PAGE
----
WASHINGTON, Feb. 24 /U.S Newswire/ -- The following was released today by the National Association for the Advancement of Colored People:
Kweisi Mfume, President & CEO, NAACP, said today that he looks forward to meeting with Rep. Dick Armey and other leading Republican Congressional leaders to turn down racial rhetoric and to lay "the groundwork for a different type of coexistence and cooperation between the NAACP and the Republican Party."
Mfume, in a letter to Armey, a former colleague in the House of Representatives, said:
"On the issue of race the American people have every right to expect that we will work together to achieve real and lasting progress. Under that rubric, our mantra must read, `race baiters of either ilk need not apply.'
On February 17, 2001, Mfume called for meetings between himself and President Bush and leaders of Congress. He said that despite some differences on key issues such as public education, affordable health care, hate crimes, and economic development, "there is no reason for us to have permanent disengagement."
(Below is a copy of Mfume's letter to Rep. Dick Armey.)
Founded in 1909, the National Association for the Advancement of Colored People (NAACP) is the nation's oldest and largest civil rights organization. Its half-million adult and youth members throughout the United States and the world are the premier advocates for civil rights in their communities, conducting voter mobilization and monitoring equal opportunity in the public and private sectors.
February 23, 2001
Honorable Richard Armey
U.S. House of Representatives
H-328 The Capitol
Washington, DC. 20515
It was great hearing from you the other day. I received your letter in the same genuine manner in which you authored it. I'm glad to know that you are deeply concerned about the perils of racial polarization and it's ability to undermine and strangle both social and political progress. As your friend and former colleague I too share a deep concern that the propensity for mischaracterizations by any group or organization in our society to further divide our nation and its communities.
I'm sure that we could agree that there is enough blame to be placed on both sides but the real question is where do we go from here. How do we get beyond the last election in order to build a more perfect union and when will dialogue replace demagoguery on the issue of race in our nation. Like you I know that all Republicans are not racists or bigots and neither are all Democrats saints or saviors.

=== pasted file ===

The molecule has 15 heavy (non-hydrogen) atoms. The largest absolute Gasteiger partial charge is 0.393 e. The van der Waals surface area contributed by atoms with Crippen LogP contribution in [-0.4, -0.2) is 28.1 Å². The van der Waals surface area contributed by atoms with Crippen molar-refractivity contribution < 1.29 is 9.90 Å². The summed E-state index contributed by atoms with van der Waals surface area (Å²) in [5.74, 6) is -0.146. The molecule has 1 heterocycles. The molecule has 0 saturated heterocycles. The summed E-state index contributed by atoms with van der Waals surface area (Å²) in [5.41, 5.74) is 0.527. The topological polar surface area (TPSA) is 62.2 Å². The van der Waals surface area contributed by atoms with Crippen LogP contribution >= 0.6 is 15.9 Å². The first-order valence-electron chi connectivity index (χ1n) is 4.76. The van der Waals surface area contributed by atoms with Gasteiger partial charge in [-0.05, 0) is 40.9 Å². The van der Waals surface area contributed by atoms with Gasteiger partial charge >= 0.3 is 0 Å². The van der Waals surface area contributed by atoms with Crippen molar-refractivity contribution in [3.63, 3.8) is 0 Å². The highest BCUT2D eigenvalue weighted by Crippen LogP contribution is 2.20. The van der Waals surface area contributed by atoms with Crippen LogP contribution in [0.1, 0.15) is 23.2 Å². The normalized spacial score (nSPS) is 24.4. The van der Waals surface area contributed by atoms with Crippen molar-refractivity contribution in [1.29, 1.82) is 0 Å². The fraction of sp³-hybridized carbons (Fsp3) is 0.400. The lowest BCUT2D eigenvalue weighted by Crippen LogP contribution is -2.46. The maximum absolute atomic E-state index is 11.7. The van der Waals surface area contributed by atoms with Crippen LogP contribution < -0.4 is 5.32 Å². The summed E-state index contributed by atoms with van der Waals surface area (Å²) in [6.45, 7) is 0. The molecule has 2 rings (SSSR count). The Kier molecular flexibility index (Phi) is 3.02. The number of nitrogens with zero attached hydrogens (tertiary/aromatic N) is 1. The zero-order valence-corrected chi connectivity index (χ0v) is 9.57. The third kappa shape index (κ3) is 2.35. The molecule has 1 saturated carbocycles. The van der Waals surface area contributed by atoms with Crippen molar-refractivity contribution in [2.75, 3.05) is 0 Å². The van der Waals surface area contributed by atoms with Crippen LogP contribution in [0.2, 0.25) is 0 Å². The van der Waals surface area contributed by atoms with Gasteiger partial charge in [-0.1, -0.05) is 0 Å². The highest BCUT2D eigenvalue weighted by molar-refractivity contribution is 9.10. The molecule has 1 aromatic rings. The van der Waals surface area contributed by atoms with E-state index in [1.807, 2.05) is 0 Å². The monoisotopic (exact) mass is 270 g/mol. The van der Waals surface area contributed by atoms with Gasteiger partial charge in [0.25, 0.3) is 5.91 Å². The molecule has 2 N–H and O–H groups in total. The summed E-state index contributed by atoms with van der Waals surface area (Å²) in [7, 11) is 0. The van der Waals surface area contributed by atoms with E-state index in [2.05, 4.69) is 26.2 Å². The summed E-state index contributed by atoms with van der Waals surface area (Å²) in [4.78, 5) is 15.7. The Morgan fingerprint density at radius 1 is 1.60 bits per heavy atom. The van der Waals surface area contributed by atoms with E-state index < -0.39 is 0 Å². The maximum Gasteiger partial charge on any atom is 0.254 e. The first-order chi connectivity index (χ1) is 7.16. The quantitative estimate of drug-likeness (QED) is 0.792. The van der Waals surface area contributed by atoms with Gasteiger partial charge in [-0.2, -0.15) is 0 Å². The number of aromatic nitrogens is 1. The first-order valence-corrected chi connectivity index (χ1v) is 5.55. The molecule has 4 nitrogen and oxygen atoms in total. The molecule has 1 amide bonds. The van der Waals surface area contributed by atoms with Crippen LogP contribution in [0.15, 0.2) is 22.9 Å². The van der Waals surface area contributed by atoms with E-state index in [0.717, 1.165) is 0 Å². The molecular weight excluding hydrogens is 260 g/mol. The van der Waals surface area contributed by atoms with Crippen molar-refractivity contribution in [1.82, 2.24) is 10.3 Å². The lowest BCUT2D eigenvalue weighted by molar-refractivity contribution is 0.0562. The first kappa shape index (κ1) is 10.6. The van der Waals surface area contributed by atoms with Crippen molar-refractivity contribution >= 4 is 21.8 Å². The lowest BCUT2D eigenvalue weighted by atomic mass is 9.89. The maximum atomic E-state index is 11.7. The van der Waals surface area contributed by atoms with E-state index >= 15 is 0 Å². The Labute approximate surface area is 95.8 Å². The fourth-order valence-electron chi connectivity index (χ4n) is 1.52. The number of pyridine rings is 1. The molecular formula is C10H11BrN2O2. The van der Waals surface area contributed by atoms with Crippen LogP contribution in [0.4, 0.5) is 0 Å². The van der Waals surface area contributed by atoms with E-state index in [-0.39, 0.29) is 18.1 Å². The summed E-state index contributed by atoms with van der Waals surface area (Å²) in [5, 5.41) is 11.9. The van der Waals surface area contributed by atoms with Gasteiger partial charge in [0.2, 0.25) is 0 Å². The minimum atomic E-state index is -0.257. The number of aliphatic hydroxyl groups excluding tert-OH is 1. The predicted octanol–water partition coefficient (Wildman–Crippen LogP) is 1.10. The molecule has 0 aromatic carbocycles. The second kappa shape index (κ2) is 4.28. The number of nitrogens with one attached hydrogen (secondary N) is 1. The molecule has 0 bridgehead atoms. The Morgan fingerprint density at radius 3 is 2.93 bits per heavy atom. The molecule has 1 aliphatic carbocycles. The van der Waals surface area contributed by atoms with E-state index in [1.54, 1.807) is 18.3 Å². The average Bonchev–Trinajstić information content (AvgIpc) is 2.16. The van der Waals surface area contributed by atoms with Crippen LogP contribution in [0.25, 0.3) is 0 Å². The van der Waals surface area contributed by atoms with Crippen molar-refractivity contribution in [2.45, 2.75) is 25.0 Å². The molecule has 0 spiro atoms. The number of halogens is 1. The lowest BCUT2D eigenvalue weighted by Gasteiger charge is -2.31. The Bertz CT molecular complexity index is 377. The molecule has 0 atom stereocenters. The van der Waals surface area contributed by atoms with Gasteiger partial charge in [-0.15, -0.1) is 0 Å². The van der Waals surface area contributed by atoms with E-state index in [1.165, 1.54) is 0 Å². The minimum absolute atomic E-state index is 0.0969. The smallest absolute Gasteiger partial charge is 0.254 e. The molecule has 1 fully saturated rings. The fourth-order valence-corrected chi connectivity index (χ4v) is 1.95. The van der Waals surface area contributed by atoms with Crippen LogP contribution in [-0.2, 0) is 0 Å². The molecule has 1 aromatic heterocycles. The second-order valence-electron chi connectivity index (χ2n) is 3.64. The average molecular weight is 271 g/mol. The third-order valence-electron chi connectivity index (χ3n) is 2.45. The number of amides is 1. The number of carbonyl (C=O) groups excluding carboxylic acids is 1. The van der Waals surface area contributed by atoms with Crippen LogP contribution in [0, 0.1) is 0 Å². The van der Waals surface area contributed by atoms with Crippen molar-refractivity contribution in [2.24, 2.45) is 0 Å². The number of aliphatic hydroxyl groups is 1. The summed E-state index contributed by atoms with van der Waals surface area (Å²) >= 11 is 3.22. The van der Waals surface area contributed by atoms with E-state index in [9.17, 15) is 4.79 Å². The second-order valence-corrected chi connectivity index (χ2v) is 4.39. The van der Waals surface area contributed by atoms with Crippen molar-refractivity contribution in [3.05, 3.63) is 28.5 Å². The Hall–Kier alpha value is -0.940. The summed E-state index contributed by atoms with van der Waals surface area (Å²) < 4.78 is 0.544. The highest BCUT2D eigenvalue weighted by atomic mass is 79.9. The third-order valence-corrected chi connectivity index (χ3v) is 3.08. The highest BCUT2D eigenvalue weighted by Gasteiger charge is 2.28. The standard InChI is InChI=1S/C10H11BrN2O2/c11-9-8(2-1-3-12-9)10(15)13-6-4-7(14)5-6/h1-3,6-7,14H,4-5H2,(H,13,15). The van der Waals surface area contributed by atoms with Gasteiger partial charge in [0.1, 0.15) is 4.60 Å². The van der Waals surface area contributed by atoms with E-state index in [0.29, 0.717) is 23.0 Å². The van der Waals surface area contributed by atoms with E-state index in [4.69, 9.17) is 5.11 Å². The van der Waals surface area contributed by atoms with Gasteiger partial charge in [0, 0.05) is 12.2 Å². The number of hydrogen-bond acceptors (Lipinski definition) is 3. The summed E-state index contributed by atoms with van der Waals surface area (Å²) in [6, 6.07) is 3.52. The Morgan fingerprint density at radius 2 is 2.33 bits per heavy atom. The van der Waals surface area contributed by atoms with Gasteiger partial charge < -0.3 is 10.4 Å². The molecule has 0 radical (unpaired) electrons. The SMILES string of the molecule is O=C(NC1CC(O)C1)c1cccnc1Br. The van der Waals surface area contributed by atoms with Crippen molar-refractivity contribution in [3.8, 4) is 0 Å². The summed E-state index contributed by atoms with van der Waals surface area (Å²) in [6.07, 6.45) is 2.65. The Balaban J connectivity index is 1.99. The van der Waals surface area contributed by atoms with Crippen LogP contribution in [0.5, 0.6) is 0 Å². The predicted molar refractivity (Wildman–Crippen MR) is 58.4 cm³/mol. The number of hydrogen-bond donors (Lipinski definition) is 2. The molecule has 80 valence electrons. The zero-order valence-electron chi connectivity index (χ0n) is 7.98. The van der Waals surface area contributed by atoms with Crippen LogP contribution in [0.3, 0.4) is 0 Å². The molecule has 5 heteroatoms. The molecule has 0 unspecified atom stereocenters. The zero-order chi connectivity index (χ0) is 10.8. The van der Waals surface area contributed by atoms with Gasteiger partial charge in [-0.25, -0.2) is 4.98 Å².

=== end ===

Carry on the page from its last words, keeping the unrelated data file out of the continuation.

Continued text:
President Bush, you, Speaker Dennis Hastert and Senator Lott have a tremendous responsibility working with the Democratic minority to set the political tone and temperament of our nation. All of you, myself and countless others in the larger civil rights community have an equally awesome responsibility to help set the social tone and temperament in an effort to prevent anarchy and unbridled anger from ripping our society apart. On the issue of race the American people have every right to expect that we will work together to achieve real and lasting progress. Under that rubric our mantra must read, "race baiters of either ilk need not apply."
The NAACP is deeply concerned about the quality of public education, affordable health care, hate crimes, economic development, national security and the quality of life for all Americans and I'm sure the Republican Party is also. Although on some of these issues we may have principled differences there is no reason for us to have permanent disengagement.
As I stated publicly last week at the NAACP's Annual meeting, I will be writing President Bush in the next several days to request a face to face meeting to begin a new path and a new dialogue absent of accusations and finger pointing. I equally look forward in the interim to sitting down with you at your request to start a similar discussion aimed also at turning down the rhetoric and laying the groundwork for a different type of coexistence and cooperation between the NAACP and the Republican Party.
I too realize that just the mere act of writing this letter opens me up to misinterpretation and bogus charges by those who would prefer maintenance of the status quo but I too hope that no one will mistake my intentions or my willingness to follow through.
I will call the appropriate person in your office on Monday to schedule a meeting around your availability.
President & CEO NAACP
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